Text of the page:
D-Day: A Time of Remembrance and Thanks to Our Veterans
On June 6, Crossroads Hospice commemorates one of the most decisive moments in human history: D-Day, when Allied troops stormed the beaches of Normandy and initiated the final chapter of Nazi tyranny.
The stories of courage and commitment that these troops showed that day, and in the months after, are legend: Omaha Beach, Patton’s tanks, Bastogne, Remagen. In less than a year, civilians would crowd Time Square in New York and Trafalgar Square in London to celebrate VE day, signifying the end of the Second World War in Europe and the unconditional surrender of Nazi Germany.
It is altogether fitting that we take a moment at this time to say a prayer of thanks for the service, the courage and the fortitude that these brave Veterans provided during one of the most calamitous periods of human history.
It can be easy to overlook what was at stake when the young men and women who comprised what has been called “The Greatest Generation” were called to duty. Our Veterans not only halted the Nazi war machine, they also brought a long-needed interim of peace to Western Europe, and helped rebuild a war-torn continent. The fact is, today’s community of free and democratic nations would not have been possible without their extraordinary efforts.
All told, more than 16 million Americans served their country during World War II. Today, fewer than one million are still alive.
Approximately every three minutes another memory of World War II vanishes. Today, most of the men and women who fought and won the Second World War are in their 90s. And their numbers are declining rapidly – at the rate of approximately 492 a day, according to recent US Veterans Administration figures.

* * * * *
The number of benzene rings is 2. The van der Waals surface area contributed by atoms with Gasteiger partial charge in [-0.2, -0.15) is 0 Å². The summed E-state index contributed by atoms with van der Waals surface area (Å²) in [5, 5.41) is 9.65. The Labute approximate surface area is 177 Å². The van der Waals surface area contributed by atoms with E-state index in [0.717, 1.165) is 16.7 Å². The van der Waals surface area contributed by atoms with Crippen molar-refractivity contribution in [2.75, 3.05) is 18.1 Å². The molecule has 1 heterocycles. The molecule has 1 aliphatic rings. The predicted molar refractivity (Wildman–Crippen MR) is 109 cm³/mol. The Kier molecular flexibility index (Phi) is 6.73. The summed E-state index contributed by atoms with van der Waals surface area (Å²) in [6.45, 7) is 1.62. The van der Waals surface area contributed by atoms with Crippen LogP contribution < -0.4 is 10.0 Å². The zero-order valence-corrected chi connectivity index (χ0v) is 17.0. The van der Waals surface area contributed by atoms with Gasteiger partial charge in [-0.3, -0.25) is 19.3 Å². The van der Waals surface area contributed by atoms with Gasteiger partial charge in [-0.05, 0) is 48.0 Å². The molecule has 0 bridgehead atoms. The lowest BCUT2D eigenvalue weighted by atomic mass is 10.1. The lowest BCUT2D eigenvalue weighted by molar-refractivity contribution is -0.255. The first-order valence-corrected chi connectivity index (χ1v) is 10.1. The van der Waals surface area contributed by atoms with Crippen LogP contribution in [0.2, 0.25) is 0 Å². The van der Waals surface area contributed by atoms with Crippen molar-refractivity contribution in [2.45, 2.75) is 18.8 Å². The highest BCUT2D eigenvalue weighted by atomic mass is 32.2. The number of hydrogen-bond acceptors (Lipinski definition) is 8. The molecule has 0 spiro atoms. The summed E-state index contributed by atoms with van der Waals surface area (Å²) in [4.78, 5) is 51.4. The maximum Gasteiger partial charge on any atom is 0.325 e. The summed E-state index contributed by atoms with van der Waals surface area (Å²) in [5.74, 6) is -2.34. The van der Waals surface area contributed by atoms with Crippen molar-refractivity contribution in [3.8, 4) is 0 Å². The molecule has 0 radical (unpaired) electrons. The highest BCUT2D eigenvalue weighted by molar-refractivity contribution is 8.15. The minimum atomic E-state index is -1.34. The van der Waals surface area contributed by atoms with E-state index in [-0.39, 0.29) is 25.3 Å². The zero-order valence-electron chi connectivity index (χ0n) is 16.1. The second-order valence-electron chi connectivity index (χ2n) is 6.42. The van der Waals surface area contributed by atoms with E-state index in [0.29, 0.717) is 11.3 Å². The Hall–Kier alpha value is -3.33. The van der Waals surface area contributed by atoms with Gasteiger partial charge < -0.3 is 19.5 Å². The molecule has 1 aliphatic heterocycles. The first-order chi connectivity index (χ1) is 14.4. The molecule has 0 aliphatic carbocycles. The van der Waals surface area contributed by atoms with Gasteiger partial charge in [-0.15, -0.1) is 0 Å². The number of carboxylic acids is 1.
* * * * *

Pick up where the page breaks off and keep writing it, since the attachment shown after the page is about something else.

There is no question that these brave men and women did their duty. Now it is our turn.
At Crossroads Hospice we have embraced this commitment to care for these honored Veterans by recognizing and addressing their physical, mental, and spiritual needs. To better care for these patients, our staff and volunteers are educated and trained in caring for Veterans at the end of life and to deal with the effects of PTSD.
Our Veteran Recognition Program acknowledges our Veterans patients by providing a certificate and honorary presentation. Crossroads Hospice volunteers help Veterans to create Life Journals of their experiences to share with their families. Often, these volunteers are Veterans themselves, making the interaction with hospice patients even more meaningful.
People often use the phrase “We speak the same language” to indicate the special bond and ability to communicate that they share. So it is among our nation’s Veterans. No matter which generation, they all share the same pride of commitment to duty, honor and country. It is that special bond that we try to call upon in order to help us reach out to those Veterans who have been entrusted into our care.
It has been 70 years since the end of World War II. Long enough for memories to grow dim, for history to become hazy. Crystal clear, however, is the debt of gratitude that we all owe them.
What our Veterans stood for, what they accomplished, and what they meant for future generations should never be forgotten.
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